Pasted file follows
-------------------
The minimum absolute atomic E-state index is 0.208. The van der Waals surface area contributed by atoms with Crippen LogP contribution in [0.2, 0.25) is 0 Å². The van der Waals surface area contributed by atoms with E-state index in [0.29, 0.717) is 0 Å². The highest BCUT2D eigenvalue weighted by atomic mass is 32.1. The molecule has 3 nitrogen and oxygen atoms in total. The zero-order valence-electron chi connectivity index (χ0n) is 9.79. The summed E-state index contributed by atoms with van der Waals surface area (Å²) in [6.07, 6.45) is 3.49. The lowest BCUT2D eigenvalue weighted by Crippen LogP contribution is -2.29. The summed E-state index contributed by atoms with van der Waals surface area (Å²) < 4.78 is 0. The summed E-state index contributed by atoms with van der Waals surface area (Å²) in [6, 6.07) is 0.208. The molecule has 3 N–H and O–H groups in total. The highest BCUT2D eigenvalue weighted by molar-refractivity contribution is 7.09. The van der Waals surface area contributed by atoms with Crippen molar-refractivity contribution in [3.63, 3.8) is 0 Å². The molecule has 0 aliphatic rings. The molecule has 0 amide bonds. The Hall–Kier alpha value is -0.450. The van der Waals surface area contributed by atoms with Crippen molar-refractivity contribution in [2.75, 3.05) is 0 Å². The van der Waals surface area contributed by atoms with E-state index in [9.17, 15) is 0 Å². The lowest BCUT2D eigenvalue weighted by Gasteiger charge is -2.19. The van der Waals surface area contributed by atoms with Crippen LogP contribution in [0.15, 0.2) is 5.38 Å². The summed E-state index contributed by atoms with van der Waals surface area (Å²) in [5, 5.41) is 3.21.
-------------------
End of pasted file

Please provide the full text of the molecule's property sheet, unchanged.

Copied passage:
The minimum absolute atomic E-state index is 0.208. The van der Waals surface area contributed by atoms with Crippen LogP contribution in [0.2, 0.25) is 0 Å². The van der Waals surface area contributed by atoms with E-state index in [0.29, 0.717) is 0 Å². The highest BCUT2D eigenvalue weighted by atomic mass is 32.1. The molecule has 3 nitrogen and oxygen atoms in total. The zero-order valence-electron chi connectivity index (χ0n) is 9.79. The summed E-state index contributed by atoms with van der Waals surface area (Å²) in [6.07, 6.45) is 3.49. The lowest BCUT2D eigenvalue weighted by Crippen LogP contribution is -2.29. The summed E-state index contributed by atoms with van der Waals surface area (Å²) < 4.78 is 0. The summed E-state index contributed by atoms with van der Waals surface area (Å²) in [6, 6.07) is 0.208. The molecule has 3 N–H and O–H groups in total. The highest BCUT2D eigenvalue weighted by molar-refractivity contribution is 7.09. The van der Waals surface area contributed by atoms with Crippen molar-refractivity contribution in [3.63, 3.8) is 0 Å². The molecule has 0 aliphatic rings. The molecule has 0 amide bonds. The Hall–Kier alpha value is -0.450. The van der Waals surface area contributed by atoms with Crippen molar-refractivity contribution in [2.75, 3.05) is 0 Å². The van der Waals surface area contributed by atoms with E-state index in [9.17, 15) is 0 Å². The lowest BCUT2D eigenvalue weighted by Gasteiger charge is -2.19. The van der Waals surface area contributed by atoms with Crippen LogP contribution in [0.15, 0.2) is 5.38 Å². The summed E-state index contributed by atoms with van der Waals surface area (Å²) in [5, 5.41) is 3.21.